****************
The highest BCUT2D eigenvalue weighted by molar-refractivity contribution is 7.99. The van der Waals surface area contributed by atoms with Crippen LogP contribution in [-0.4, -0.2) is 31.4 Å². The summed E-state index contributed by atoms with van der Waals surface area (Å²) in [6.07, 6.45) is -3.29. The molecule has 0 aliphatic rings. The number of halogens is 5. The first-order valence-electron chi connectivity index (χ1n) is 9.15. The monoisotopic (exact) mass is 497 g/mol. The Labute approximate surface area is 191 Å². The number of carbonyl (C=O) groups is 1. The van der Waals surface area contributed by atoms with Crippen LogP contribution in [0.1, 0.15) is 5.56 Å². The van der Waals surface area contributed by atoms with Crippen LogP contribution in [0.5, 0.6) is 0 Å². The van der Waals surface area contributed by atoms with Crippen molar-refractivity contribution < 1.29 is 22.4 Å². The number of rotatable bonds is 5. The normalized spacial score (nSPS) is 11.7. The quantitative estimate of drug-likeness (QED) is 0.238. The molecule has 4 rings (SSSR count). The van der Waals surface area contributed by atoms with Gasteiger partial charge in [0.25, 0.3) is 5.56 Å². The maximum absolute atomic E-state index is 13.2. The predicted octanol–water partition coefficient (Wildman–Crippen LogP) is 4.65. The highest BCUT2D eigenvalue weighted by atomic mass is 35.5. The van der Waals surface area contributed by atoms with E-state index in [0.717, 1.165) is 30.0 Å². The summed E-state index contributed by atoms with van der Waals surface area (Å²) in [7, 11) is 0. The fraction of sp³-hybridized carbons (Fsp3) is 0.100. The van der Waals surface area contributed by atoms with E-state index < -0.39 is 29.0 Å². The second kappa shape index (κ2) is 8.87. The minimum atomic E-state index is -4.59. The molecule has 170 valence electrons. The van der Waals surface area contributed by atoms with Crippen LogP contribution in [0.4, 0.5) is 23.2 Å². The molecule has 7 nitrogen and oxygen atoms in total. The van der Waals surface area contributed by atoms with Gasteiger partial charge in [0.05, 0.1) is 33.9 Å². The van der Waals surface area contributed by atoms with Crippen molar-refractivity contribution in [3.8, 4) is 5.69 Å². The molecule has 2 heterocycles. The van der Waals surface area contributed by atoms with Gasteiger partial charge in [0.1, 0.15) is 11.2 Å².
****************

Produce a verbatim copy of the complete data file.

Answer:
The highest BCUT2D eigenvalue weighted by molar-refractivity contribution is 7.99. The van der Waals surface area contributed by atoms with Crippen LogP contribution in [-0.4, -0.2) is 31.4 Å². The summed E-state index contributed by atoms with van der Waals surface area (Å²) in [6.07, 6.45) is -3.29. The molecule has 0 aliphatic rings. The number of halogens is 5. The first-order valence-electron chi connectivity index (χ1n) is 9.15. The monoisotopic (exact) mass is 497 g/mol. The Labute approximate surface area is 191 Å². The number of carbonyl (C=O) groups is 1. The van der Waals surface area contributed by atoms with Crippen LogP contribution in [0.1, 0.15) is 5.56 Å². The van der Waals surface area contributed by atoms with Crippen LogP contribution in [0.5, 0.6) is 0 Å². The van der Waals surface area contributed by atoms with Crippen molar-refractivity contribution < 1.29 is 22.4 Å². The number of rotatable bonds is 5. The normalized spacial score (nSPS) is 11.7. The quantitative estimate of drug-likeness (QED) is 0.238. The molecule has 4 rings (SSSR count). The van der Waals surface area contributed by atoms with Gasteiger partial charge in [0.25, 0.3) is 5.56 Å². The maximum absolute atomic E-state index is 13.2. The predicted octanol–water partition coefficient (Wildman–Crippen LogP) is 4.65. The highest BCUT2D eigenvalue weighted by atomic mass is 35.5. The van der Waals surface area contributed by atoms with E-state index in [0.717, 1.165) is 30.0 Å². The summed E-state index contributed by atoms with van der Waals surface area (Å²) in [7, 11) is 0. The fraction of sp³-hybridized carbons (Fsp3) is 0.100. The van der Waals surface area contributed by atoms with E-state index < -0.39 is 29.0 Å². The second kappa shape index (κ2) is 8.87. The minimum atomic E-state index is -4.59. The molecule has 170 valence electrons. The van der Waals surface area contributed by atoms with Crippen LogP contribution in [0.4, 0.5) is 23.2 Å². The molecule has 7 nitrogen and oxygen atoms in total. The van der Waals surface area contributed by atoms with Gasteiger partial charge in [0.05, 0.1) is 33.9 Å². The van der Waals surface area contributed by atoms with Crippen molar-refractivity contribution in [3.8, 4) is 5.69 Å². The molecule has 2 heterocycles. The van der Waals surface area contributed by atoms with Gasteiger partial charge in [0.1, 0.15) is 11.2 Å².